Smith Engineering Professor and Author of Engineering and Social Justice Featured in Story About the Construction Industry
Where a New Inclusiveness Is Changing the Face of the Construction Industry

The idea of workplace diversity is nothing new, but its progress in the engineering and construction world is, well, diverse. Some firms take a minimal approach, adhering to federal rules regarding minority and disadvantaged businesses or anti-discrimination laws. Others cite diversity and inclusion as a core value and business imperative.

Wellesley Alumna, Cokie Roberts ’64, Delivers Eulogy for Former First Lady Betty Ford

From ABC News

Betty Ford

July 12, 2011

Former First Lady Betty Ford asked Cokie Roberts, ABC News political commentator and NPR analyst, some five years ago to be one of the speakers at her funeral. Today in Palm Dessert, California, Roberts delivered the eulogy below for Ford, who passed away Friday at age 93. Former President Gerald Ford, a Republican, was House minority leader when Roberts' father, Democratic congressman Hale Boggs of Louisiana, was majority leader. They had known each other since Ford's election to Congress in 1948. Boggs died in a plane crash in 1972 and Roberts' mother, Lindy Boggs, now 95, took his seat in Congress after a special election.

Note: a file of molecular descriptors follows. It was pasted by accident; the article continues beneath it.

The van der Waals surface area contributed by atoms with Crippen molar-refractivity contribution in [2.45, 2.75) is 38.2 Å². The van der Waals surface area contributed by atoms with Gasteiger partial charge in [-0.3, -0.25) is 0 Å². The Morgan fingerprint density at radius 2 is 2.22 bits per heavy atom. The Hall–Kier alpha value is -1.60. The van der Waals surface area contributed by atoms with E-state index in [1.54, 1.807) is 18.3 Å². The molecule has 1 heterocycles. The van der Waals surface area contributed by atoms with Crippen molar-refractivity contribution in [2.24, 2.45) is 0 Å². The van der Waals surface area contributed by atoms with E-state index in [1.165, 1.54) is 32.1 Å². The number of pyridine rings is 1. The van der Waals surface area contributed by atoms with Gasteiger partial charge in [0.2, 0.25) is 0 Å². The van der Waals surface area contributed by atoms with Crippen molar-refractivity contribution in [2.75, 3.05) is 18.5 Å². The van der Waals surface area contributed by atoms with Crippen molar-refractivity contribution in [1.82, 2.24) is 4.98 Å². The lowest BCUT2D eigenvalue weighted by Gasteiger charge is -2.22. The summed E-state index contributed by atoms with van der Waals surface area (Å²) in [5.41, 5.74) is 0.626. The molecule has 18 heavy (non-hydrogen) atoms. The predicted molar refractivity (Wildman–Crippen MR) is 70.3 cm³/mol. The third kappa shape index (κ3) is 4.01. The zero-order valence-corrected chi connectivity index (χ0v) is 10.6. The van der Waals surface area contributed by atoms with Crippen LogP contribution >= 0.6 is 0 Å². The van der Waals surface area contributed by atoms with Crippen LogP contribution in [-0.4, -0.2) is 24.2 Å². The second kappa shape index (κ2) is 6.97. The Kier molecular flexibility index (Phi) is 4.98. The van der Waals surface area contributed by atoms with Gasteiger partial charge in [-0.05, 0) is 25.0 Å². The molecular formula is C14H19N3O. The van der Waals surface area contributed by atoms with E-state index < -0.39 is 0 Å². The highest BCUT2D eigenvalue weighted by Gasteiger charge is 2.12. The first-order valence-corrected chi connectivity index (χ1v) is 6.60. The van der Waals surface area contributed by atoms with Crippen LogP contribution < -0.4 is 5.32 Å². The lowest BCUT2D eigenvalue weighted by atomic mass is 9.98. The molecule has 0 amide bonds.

In Two Years of Economic Recovery, Women Lost Jobs, Men Found Them

From PewResearch Publications

July 6, 2011
By Rakesh Kochhar, Associate Director for Research, Pew Hispanic Center

The sluggish recovery from the Great Recession has been better for men than for women. From the end of the recession in June 2009 through May 2011, men gained 768,000 jobs and lowered their unemployment rate by 1.1 percentage points to 9.5%.1 Women, by contrast, lost 218,000 jobs during the same period, and their unemployment rate increased by 0.2 percentage points to 8.5%, according to a new Pew Research Center analysis of Bureau of Labor Statistics data.